Interviews can be a nerve-wrecking experience for everyone. Even the most experienced interviewees may feel nervous, under pressure and unconfident in interview scenarios. When the pressure is on, it’s easy to accidentally respond to competency-based questions with unstructured, long-winded answers. A great way to avoid this is by using the STAR technique to respond to questions.
Employers ask competency-based questions for a number of reasons. They give employers an insight into tasks you have completed in the past, your ability to demonstrate you know what you’re talking about and to find out how you work best. They also tell employers how you have dealt with challenges and how you are likely to respond to difficult situations.
The STAR technique is formed of four areas your answers should cover; the Situation, Task, Activity and Result. Using these four words will allow you to form structured and considered responses, while avoiding the omission of important details.
What happened? Set the scene for your story about a situation which didn’t go quite to plan.
For example: An angry customer calls you to complain of a bad experience received when dealing with someone from your company, and threatens to stop using your company’s services in the future.
Explain how the situation related to your role, and what the objective was.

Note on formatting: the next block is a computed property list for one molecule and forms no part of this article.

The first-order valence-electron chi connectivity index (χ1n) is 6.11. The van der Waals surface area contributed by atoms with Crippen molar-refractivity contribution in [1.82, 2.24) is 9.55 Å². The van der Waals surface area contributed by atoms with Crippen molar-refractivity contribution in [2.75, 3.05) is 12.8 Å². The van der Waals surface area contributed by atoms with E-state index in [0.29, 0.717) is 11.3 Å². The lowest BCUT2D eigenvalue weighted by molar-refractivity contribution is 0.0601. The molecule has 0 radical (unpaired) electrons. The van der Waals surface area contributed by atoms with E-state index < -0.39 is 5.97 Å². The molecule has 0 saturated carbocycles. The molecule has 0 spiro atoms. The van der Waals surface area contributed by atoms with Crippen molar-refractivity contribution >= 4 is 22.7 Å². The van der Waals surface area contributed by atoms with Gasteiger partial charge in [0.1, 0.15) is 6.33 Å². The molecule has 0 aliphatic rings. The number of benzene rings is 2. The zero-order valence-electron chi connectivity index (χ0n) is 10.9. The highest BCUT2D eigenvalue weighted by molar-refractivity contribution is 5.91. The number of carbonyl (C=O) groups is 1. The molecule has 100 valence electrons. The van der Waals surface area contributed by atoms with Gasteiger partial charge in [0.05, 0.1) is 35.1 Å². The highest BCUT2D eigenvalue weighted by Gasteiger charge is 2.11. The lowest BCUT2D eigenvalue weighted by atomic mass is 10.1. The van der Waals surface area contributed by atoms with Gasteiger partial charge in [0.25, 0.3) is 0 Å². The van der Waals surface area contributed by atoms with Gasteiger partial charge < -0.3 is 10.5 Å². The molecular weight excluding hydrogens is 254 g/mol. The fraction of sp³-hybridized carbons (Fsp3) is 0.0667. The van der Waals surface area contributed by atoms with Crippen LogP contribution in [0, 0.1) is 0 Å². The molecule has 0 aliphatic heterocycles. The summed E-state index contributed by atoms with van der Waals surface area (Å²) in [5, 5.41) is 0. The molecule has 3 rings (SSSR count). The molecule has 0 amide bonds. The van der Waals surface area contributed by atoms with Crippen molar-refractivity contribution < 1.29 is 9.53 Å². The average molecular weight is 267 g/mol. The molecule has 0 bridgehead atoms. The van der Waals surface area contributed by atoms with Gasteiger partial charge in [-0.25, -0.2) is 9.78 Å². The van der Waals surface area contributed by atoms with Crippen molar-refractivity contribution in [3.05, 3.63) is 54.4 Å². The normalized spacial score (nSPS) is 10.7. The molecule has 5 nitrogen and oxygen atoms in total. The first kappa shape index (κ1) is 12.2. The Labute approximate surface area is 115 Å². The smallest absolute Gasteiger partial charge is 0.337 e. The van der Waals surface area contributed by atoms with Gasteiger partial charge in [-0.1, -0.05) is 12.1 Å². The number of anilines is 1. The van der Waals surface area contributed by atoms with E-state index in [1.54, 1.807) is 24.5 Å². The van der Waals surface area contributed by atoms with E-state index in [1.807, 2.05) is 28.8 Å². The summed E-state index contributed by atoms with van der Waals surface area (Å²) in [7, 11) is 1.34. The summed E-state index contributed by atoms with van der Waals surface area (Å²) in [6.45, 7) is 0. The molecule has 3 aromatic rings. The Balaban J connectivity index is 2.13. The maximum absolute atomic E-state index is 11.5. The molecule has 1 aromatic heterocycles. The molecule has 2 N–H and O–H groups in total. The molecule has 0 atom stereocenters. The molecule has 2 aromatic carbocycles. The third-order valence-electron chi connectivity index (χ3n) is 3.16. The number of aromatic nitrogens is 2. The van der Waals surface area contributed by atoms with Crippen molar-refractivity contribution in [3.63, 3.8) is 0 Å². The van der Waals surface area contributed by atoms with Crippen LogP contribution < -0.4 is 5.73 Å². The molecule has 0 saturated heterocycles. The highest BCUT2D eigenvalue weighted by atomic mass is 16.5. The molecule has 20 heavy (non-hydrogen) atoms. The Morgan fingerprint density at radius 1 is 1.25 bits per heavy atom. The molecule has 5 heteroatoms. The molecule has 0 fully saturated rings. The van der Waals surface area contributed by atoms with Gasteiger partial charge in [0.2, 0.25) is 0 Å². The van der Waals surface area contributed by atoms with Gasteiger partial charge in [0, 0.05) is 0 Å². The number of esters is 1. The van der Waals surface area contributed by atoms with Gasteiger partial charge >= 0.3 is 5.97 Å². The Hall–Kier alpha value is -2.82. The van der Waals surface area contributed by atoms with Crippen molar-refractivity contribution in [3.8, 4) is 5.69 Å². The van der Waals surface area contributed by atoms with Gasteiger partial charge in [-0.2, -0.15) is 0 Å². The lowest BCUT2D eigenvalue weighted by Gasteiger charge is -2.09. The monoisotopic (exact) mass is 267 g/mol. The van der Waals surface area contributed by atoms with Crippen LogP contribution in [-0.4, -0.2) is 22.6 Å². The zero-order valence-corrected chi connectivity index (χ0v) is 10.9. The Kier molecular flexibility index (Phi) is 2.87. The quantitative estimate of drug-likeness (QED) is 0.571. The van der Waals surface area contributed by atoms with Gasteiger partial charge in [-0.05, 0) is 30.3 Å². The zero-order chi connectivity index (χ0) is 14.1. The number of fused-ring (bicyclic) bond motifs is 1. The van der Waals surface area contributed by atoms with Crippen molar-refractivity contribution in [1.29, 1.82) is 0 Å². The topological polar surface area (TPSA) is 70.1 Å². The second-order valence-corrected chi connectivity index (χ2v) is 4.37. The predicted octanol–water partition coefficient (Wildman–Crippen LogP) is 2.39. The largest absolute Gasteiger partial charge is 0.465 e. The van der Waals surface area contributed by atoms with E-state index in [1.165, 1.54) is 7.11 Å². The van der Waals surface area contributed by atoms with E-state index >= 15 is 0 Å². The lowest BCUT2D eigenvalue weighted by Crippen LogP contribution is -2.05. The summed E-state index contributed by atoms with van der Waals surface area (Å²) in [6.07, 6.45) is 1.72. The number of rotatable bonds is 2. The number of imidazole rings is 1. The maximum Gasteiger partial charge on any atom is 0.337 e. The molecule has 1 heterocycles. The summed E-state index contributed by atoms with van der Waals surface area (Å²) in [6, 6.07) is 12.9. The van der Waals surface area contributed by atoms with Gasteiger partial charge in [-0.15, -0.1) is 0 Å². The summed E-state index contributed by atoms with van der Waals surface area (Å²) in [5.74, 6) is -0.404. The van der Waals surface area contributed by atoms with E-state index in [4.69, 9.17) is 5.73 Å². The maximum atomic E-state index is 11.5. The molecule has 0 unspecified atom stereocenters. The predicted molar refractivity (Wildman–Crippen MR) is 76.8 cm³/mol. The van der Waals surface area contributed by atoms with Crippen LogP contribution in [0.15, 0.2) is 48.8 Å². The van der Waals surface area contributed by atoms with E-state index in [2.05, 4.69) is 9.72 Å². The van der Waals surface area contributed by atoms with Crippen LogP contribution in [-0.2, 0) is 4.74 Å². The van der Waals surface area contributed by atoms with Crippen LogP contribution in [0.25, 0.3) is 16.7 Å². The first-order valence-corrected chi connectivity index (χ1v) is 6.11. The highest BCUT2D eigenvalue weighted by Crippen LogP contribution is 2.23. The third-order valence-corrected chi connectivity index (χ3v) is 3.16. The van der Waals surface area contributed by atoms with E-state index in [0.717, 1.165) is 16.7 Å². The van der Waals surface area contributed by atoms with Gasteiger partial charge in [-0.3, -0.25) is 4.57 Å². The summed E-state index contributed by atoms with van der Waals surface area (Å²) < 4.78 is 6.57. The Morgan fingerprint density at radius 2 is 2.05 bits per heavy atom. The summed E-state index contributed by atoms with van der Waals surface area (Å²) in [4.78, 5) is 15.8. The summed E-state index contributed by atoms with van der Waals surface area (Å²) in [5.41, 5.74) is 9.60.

Your role included maintaining good working relationships with customers and ensuring their experiences were positive. You had to investigate and resolve all negative complaints.
What did you do? Tell the interviewer everything you did to rectify the situation.
You calmed down the angry customer by speaking with them in more detail about what happened during their bad experience. You notified the manager of the relevant team and found out the complaint was about a new member of staff. You asked the Team Manager to consider additional customer service training for the new employee, and contacted the customer to apologise and advise them that new staff will be receiving further training.
What happened as a result of your actions?
The customer felt they had been listened to and decided to give your company another chance. The new employee felt more confident after receiving additional training, and the Team Manager is delighted with their progress. The Team Manager subsequently arranged for all staff to have a training day every month to ensure they were on top of their game. Sales have increased by 10% since the training days were implemented.
Firstly, when used correctly, the interviewer will be unaware that you are using the STAR technique or following a formula.
Practice answering a few situations by researching common interview questions. This will help you feel more prepared when you are in an interview and you will be able to think of a larger range of relevant answers.
Secondly, when answering competency based questions, you may have more than one example. Try to choose the example that is most relevant to what is being asked. This may seem obvious, but it’s easy to think of an example which is the most impressive instead of an example which properly answers the question.
Also, try to think of an example which is fairly recent so the interviewer understands that you know how to solve a problem and you are able to use your initiative. Lastly, try to be specific when answering the question, including relevant numbers or company titles, and keep reminding yourself of the question the interviewer had asked you.
Keep on topic, and if you find you are drifting from the point, move to the next step of the STAR formula.